This summer, Mic Carolan, headteacher of Hurst special school in St Helens, Merseyside, will bow out after 36 years in special needs education. The closure of his school is not exceptional - it is part of a pattern all over the UK and, indeed, the world.
Perhaps the fate of Hurst school was sealed 10 years ago, when representatives from more than 92 governments met in Salamanca, Spain, to sign up to a new policy on special educational needs. Its vision was far-reaching and its aim radical - to ensure that all pupils were educated in mainstream schools unless a compelling reason could be found to do otherwise.
Mr Carolan says he has nothing against integration; he has been working closely with his local mainstream schools for many years. But he still thinks the assumption that all children should learn in the same classrooms is misguided.
"If we can have specialist status for some secondary schools," he says, "why not for others? If your child was a brilliant artist you would want the best for him. There's an argument that the parents of children with special needs are entitled to that, too."
There is little doubt that Britain has tackled its promise to bring more children into the mainstream with some gusto. In fact, it had begun the process even before it signed the declaration made by the United Nations'
education and science organisation, Unesco, at Salamanca. Since 1984, the number of special schools in England has dropped from 1,500 to 1,100, and pupil numbers from 118,000 to 89,000.
But, in the past few years, the picture has stabilised, with around 3 per cent of English pupils holding statements of special needs and around 1 per cent in special schools. So is the Government's work now done in this area? A look at how our special needs education compares with some of the other countries that signed that declaration reveals some interesting facts.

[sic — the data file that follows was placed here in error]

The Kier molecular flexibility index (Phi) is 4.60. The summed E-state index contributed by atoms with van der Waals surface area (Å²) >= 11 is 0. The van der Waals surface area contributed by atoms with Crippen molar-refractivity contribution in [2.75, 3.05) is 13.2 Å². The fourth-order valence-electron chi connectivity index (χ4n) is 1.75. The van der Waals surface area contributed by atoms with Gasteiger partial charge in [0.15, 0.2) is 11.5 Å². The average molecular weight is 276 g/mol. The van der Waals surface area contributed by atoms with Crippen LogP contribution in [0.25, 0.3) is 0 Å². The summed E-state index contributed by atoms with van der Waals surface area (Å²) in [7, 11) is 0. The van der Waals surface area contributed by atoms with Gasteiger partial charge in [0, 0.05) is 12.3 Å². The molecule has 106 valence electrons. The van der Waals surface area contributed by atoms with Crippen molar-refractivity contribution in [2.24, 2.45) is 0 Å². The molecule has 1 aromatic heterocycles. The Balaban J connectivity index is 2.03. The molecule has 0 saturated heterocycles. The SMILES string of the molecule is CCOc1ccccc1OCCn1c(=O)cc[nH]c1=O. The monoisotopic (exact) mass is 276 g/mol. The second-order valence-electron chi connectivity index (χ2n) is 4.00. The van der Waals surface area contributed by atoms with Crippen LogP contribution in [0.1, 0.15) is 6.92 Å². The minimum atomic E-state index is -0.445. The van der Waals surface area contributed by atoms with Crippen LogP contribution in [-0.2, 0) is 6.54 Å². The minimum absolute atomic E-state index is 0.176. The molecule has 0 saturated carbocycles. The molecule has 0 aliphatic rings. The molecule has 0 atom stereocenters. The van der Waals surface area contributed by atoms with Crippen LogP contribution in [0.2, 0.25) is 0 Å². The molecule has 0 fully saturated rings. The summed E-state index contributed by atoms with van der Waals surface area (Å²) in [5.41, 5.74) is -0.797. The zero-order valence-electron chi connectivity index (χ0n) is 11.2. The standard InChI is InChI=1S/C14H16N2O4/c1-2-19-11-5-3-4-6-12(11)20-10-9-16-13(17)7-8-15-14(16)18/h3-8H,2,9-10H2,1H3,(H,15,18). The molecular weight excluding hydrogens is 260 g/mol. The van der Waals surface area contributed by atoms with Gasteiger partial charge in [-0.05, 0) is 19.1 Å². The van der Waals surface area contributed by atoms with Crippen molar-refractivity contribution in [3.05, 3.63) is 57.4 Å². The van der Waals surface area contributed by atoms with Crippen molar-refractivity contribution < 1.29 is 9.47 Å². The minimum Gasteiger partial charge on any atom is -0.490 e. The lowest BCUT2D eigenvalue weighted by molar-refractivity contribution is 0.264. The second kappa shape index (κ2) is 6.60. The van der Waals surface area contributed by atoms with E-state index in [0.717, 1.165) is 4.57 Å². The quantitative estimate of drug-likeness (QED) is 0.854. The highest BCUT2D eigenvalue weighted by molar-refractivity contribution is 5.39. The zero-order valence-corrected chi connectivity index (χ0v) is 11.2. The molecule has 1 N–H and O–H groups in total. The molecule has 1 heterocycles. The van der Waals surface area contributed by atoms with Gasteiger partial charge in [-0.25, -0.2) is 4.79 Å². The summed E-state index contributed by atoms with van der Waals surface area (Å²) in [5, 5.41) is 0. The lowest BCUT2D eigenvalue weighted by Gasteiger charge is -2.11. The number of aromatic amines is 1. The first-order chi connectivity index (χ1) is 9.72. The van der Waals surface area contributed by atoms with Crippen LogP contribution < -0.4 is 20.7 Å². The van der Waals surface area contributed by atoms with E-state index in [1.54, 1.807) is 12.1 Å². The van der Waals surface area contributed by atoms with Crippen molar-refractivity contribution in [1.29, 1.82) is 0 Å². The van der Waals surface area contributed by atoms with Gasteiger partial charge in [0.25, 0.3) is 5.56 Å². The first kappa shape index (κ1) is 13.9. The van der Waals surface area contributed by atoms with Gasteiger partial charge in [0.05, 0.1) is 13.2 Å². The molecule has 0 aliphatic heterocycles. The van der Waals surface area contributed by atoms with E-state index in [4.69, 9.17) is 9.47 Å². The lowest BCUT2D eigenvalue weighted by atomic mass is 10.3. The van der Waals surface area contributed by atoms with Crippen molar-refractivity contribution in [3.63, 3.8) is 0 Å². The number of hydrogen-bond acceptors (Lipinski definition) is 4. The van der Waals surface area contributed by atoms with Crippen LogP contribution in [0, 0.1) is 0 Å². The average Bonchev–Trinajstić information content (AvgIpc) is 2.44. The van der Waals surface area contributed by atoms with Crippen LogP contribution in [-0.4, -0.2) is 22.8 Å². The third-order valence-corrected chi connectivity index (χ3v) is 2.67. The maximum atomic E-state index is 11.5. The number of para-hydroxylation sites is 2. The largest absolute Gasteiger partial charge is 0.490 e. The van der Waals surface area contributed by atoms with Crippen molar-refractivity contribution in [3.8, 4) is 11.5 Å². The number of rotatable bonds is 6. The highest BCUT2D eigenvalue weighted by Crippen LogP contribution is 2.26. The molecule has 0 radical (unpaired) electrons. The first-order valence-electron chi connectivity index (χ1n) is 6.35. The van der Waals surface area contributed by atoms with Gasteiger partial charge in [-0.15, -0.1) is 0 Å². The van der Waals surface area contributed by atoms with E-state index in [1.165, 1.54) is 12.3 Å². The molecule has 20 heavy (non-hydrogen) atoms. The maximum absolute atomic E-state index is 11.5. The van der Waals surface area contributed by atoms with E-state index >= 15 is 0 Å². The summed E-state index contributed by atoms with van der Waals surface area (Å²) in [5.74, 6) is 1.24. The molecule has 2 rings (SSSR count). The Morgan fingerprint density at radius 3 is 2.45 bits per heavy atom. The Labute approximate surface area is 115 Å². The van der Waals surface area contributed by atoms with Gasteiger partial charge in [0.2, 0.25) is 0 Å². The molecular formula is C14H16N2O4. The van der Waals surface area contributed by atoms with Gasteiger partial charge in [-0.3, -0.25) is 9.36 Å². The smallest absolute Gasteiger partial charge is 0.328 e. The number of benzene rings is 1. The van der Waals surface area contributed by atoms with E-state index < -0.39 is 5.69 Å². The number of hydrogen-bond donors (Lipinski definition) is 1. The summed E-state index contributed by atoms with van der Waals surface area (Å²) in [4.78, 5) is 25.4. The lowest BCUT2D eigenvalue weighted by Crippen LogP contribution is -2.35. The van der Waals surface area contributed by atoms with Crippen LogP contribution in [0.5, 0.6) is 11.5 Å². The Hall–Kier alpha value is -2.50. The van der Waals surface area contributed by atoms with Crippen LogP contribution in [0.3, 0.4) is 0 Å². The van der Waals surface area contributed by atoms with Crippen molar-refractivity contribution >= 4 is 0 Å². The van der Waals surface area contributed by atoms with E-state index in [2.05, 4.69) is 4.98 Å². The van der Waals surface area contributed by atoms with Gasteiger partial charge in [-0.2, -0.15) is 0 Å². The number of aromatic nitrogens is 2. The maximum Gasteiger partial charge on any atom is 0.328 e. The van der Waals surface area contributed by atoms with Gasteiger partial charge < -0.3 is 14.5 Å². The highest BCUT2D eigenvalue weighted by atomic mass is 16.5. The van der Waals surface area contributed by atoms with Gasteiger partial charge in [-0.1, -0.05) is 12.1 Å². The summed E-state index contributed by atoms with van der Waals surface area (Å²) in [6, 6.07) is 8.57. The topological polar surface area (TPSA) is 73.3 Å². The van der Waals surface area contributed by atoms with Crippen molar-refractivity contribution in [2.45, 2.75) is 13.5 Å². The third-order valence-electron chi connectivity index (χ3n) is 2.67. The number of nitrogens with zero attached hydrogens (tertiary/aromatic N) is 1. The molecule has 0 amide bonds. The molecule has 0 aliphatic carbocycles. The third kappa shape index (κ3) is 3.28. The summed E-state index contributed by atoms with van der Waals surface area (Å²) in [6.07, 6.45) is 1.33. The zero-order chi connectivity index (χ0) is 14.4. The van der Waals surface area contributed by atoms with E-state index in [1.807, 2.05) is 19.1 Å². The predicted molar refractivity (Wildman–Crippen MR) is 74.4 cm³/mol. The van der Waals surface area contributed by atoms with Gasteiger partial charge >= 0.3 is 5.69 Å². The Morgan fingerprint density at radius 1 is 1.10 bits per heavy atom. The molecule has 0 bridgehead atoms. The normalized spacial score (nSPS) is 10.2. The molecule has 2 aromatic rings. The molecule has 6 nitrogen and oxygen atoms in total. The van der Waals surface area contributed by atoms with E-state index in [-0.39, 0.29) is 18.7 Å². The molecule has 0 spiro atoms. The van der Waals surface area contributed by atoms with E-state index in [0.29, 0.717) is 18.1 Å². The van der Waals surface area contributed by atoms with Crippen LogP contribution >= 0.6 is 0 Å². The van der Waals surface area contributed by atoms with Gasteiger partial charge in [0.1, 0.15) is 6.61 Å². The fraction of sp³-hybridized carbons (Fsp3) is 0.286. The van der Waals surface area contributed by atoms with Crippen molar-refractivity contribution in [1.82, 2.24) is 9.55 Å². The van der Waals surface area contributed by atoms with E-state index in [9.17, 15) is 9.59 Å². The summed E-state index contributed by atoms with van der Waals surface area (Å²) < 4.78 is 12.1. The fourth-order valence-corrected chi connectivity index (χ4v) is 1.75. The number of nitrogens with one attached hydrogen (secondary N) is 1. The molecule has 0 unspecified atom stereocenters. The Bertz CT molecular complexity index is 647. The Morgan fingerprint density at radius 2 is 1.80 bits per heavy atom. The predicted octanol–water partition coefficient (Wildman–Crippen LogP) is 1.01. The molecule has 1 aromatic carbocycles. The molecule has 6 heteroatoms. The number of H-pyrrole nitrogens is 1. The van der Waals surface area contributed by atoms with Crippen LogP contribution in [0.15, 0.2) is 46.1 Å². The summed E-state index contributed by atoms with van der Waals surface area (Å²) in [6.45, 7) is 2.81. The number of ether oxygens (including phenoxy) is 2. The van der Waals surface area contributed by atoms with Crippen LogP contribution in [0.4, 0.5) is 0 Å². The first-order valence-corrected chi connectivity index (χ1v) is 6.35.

At first glance, it seems those who want to see virtually all children in the mainstream should have little to worry about. The UK's is not the most integrated education system in the world, but nor is it the least. Italy, for example, places just one child in 300 in special education - a third of the UK figure - while in Belgium almost one child in 20 learns in a segregated environment.
But there are some strange anomalies about the way schools in England treat these vulnerable children. Why, according to a recent study for the Organisation for Economic Co-operation and Development, does the UK appear to have a higher proportion of children with special needs than almost any other country? Although the figures need to be treated with some caution because every country categorises special needs differently, the organisation found the UK placed 18 per cent in this group, compared with just1 per cent in Japan and less than2 per cent in Mexico.
This might be a good thing, of course, for those children receive extra help as a result of their needs. It does not necessarily indicate that pupils in the UK have more problems than those elsewhere. But some of the other anomalies in our figures might be of more concern.
The OECD reports, for example, that boys are more likely than girls to be labelled as having special needs. Typically, most countries find that out of every five pupils with special needs, three are boys and two are girls.
In itself, this raises questions. But in the UK, the picture is even more skewed.
Here, two-thirds of pupils with special needs - both those with statements and those without - are boys. But within that group, boys are even more likely to be statemented. In fact, more than seven out of 10 statemented pupils are boys. Those boys are more likely, too, to find themselves in special schools. Among those with special needs, 6 per cent of boys are in separate provision, compared with just under 5 per cent of girls.